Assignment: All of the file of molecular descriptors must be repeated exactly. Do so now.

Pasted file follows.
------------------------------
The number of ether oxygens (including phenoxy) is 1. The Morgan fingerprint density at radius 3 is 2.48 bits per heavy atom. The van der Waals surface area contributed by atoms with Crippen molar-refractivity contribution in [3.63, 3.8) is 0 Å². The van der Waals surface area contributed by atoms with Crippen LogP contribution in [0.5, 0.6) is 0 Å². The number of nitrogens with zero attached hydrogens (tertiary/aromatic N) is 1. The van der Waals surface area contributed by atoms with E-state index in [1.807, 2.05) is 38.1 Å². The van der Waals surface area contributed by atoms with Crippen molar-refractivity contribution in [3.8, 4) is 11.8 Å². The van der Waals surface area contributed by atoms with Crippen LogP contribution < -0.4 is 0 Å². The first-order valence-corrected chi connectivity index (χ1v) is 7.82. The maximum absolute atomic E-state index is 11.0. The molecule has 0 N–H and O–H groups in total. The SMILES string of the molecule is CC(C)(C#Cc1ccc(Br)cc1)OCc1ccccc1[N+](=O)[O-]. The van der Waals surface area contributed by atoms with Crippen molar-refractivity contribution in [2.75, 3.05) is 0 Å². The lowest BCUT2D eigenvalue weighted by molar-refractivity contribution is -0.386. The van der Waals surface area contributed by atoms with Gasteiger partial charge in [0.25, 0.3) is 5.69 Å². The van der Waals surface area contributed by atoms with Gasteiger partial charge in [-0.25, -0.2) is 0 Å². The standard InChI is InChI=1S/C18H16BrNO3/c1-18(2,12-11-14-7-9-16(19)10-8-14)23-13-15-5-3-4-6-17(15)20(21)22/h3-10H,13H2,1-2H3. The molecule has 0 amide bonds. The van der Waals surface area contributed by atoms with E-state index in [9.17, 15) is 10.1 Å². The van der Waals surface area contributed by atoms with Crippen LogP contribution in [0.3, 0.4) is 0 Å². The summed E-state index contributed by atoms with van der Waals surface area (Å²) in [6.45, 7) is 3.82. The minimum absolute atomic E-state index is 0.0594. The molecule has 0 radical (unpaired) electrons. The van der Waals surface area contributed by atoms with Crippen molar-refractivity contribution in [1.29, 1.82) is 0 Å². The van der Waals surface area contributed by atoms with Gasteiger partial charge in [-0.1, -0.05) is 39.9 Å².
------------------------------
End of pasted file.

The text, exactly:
The number of ether oxygens (including phenoxy) is 1. The Morgan fingerprint density at radius 3 is 2.48 bits per heavy atom. The van der Waals surface area contributed by atoms with Crippen molar-refractivity contribution in [3.63, 3.8) is 0 Å². The van der Waals surface area contributed by atoms with Crippen LogP contribution in [0.5, 0.6) is 0 Å². The number of nitrogens with zero attached hydrogens (tertiary/aromatic N) is 1. The van der Waals surface area contributed by atoms with E-state index in [1.807, 2.05) is 38.1 Å². The van der Waals surface area contributed by atoms with Crippen molar-refractivity contribution in [3.8, 4) is 11.8 Å². The van der Waals surface area contributed by atoms with Crippen LogP contribution < -0.4 is 0 Å². The first-order valence-corrected chi connectivity index (χ1v) is 7.82. The maximum absolute atomic E-state index is 11.0. The molecule has 0 N–H and O–H groups in total. The SMILES string of the molecule is CC(C)(C#Cc1ccc(Br)cc1)OCc1ccccc1[N+](=O)[O-]. The van der Waals surface area contributed by atoms with Crippen molar-refractivity contribution in [2.75, 3.05) is 0 Å². The lowest BCUT2D eigenvalue weighted by molar-refractivity contribution is -0.386. The van der Waals surface area contributed by atoms with Gasteiger partial charge in [0.25, 0.3) is 5.69 Å². The van der Waals surface area contributed by atoms with Gasteiger partial charge in [-0.25, -0.2) is 0 Å². The standard InChI is InChI=1S/C18H16BrNO3/c1-18(2,12-11-14-7-9-16(19)10-8-14)23-13-15-5-3-4-6-17(15)20(21)22/h3-10H,13H2,1-2H3. The molecule has 0 amide bonds. The van der Waals surface area contributed by atoms with E-state index in [9.17, 15) is 10.1 Å². The van der Waals surface area contributed by atoms with Crippen LogP contribution in [0.3, 0.4) is 0 Å². The summed E-state index contributed by atoms with van der Waals surface area (Å²) in [6.45, 7) is 3.82. The minimum absolute atomic E-state index is 0.0594. The molecule has 0 radical (unpaired) electrons. The van der Waals surface area contributed by atoms with Crippen molar-refractivity contribution in [1.29, 1.82) is 0 Å². The van der Waals surface area contributed by atoms with Gasteiger partial charge in [-0.1, -0.05) is 39.9 Å².